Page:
Mon. Apr 22nd, 2024

Prof. ST Hsieh

Director, US-China Energy Industry Forum


[email protected]

The US State Department holds regular news briefing open to the public. It is a common practice around the world. In response to news reporters’ questions, officials can discuss some details about current events. The following excerpts are focused on US-China relation by the US State Department on January 27, 2022. The questions/answers are prompted by the phone call between US Secretary of State Binliken with China’s State Counselor and Foreign Minister, Wang Yi yesterday.

Two acknowledgements in this briefing, from the US perspective, are that China has a unique relationship with Russia and that China also has a special relationship with DPRK, respectively. The US obviously does not have such relationship with Russia and DPRK, respectively. While the Biden Administration has focused on re-building relationship with her global allies and declared that the US is back to the global stage, it is obvious that China has her allies too.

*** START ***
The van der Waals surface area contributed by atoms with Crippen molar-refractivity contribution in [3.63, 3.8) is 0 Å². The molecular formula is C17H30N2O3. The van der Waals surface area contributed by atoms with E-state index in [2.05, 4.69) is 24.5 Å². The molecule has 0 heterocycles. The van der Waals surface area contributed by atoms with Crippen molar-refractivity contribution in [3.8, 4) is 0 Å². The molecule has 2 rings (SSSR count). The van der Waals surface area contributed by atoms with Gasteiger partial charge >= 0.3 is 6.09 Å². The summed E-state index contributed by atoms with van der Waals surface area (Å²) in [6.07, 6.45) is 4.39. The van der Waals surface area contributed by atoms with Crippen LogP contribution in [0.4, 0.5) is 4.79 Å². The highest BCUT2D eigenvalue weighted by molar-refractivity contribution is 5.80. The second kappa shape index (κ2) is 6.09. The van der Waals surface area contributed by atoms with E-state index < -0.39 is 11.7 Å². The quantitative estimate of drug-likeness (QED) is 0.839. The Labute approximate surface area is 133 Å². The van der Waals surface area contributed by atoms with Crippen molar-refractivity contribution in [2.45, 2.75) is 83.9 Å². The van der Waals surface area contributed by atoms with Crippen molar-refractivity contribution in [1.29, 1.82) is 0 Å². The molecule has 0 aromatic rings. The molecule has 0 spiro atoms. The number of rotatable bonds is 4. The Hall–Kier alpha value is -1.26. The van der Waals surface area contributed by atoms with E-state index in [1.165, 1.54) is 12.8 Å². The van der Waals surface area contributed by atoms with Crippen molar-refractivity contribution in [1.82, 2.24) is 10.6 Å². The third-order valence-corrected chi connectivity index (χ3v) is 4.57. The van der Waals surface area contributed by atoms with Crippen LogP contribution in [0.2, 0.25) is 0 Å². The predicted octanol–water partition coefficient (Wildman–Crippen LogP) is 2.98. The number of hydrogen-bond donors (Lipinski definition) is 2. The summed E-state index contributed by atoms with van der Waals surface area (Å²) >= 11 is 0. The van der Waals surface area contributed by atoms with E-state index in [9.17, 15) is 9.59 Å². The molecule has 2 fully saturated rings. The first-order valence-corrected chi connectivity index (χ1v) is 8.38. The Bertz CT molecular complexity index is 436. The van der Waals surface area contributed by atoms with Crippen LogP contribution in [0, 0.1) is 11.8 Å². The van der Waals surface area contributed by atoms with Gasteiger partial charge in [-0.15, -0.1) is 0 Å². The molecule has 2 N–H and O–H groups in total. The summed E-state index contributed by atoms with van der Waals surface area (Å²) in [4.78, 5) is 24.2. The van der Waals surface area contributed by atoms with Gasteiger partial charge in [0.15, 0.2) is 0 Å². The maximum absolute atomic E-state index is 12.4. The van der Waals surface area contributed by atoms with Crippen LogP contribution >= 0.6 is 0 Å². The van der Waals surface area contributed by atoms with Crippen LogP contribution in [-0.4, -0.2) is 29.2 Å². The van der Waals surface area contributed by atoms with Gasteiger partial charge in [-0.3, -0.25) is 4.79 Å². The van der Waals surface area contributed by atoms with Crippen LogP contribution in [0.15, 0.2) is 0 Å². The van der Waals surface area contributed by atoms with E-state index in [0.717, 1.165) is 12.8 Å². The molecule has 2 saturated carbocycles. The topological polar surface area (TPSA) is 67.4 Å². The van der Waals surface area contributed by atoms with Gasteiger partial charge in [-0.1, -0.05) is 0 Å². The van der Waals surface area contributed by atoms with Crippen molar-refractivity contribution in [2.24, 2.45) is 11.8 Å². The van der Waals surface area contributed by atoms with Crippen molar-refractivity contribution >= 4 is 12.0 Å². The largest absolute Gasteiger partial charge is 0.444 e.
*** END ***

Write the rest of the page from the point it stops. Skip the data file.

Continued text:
Further, the US asked China to influence Russia. The US also asked China to influence DPRK. It is not clear from this briefing what China’s response are.

The following is the text.

QUESTION: Asking – asking China to use its influence with Russia. There was the call, obviously, with Foreign Minister Wang last night, our time. Could you explain about – a little bit about that? Do you think that the Chinese are actually going to do that? Do you see any forward movement there?

And also, the Chinese readout of this focused a lot on the Winter Olympics and that the U.S. shouldn’t, quote-unquote, “interfere” in the Winter Olympics. Does the U.S. have any readout of what the Secretary said on that?